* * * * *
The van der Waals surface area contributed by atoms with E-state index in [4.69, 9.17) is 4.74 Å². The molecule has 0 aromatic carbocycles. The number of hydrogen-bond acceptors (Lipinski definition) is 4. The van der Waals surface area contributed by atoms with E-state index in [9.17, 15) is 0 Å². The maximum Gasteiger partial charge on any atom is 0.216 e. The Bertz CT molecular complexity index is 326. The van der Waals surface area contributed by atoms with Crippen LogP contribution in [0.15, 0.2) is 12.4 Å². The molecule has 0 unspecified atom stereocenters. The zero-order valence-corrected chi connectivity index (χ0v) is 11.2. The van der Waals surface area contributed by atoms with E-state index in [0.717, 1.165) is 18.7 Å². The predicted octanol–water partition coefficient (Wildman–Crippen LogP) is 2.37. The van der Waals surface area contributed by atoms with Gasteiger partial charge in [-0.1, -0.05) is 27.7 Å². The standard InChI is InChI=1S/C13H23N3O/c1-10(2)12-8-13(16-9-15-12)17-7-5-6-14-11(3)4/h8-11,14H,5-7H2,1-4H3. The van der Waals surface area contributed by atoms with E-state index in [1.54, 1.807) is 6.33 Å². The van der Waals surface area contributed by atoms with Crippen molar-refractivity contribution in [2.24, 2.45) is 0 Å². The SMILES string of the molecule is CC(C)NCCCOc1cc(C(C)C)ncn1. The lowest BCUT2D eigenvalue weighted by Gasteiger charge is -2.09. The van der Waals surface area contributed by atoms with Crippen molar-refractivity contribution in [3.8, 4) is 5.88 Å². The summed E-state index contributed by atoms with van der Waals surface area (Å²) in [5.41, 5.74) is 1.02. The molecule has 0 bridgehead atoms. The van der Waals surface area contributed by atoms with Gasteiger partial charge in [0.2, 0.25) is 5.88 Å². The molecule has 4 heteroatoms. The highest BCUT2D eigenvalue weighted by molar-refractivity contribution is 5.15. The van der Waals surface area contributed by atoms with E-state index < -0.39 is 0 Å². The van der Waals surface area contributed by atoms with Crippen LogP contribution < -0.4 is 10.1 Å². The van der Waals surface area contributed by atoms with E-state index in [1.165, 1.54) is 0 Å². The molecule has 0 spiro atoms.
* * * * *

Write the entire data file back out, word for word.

The van der Waals surface area contributed by atoms with E-state index in [4.69, 9.17) is 4.74 Å². The molecule has 0 aromatic carbocycles. The number of hydrogen-bond acceptors (Lipinski definition) is 4. The van der Waals surface area contributed by atoms with E-state index in [9.17, 15) is 0 Å². The maximum Gasteiger partial charge on any atom is 0.216 e. The Bertz CT molecular complexity index is 326. The van der Waals surface area contributed by atoms with Crippen LogP contribution in [0.15, 0.2) is 12.4 Å². The molecule has 0 unspecified atom stereocenters. The zero-order valence-corrected chi connectivity index (χ0v) is 11.2. The van der Waals surface area contributed by atoms with E-state index in [0.717, 1.165) is 18.7 Å². The predicted octanol–water partition coefficient (Wildman–Crippen LogP) is 2.37. The van der Waals surface area contributed by atoms with Gasteiger partial charge in [-0.1, -0.05) is 27.7 Å². The standard InChI is InChI=1S/C13H23N3O/c1-10(2)12-8-13(16-9-15-12)17-7-5-6-14-11(3)4/h8-11,14H,5-7H2,1-4H3. The van der Waals surface area contributed by atoms with E-state index in [1.54, 1.807) is 6.33 Å². The van der Waals surface area contributed by atoms with Crippen molar-refractivity contribution in [2.24, 2.45) is 0 Å². The SMILES string of the molecule is CC(C)NCCCOc1cc(C(C)C)ncn1. The lowest BCUT2D eigenvalue weighted by Gasteiger charge is -2.09. The van der Waals surface area contributed by atoms with Crippen molar-refractivity contribution in [3.8, 4) is 5.88 Å². The summed E-state index contributed by atoms with van der Waals surface area (Å²) in [5.41, 5.74) is 1.02. The molecule has 0 bridgehead atoms. The van der Waals surface area contributed by atoms with Gasteiger partial charge in [0.2, 0.25) is 5.88 Å². The molecule has 4 heteroatoms. The highest BCUT2D eigenvalue weighted by molar-refractivity contribution is 5.15. The van der Waals surface area contributed by atoms with E-state index < -0.39 is 0 Å². The van der Waals surface area contributed by atoms with Crippen LogP contribution < -0.4 is 10.1 Å². The van der Waals surface area contributed by atoms with E-state index in [1.165, 1.54) is 0 Å². The molecule has 0 spiro atoms.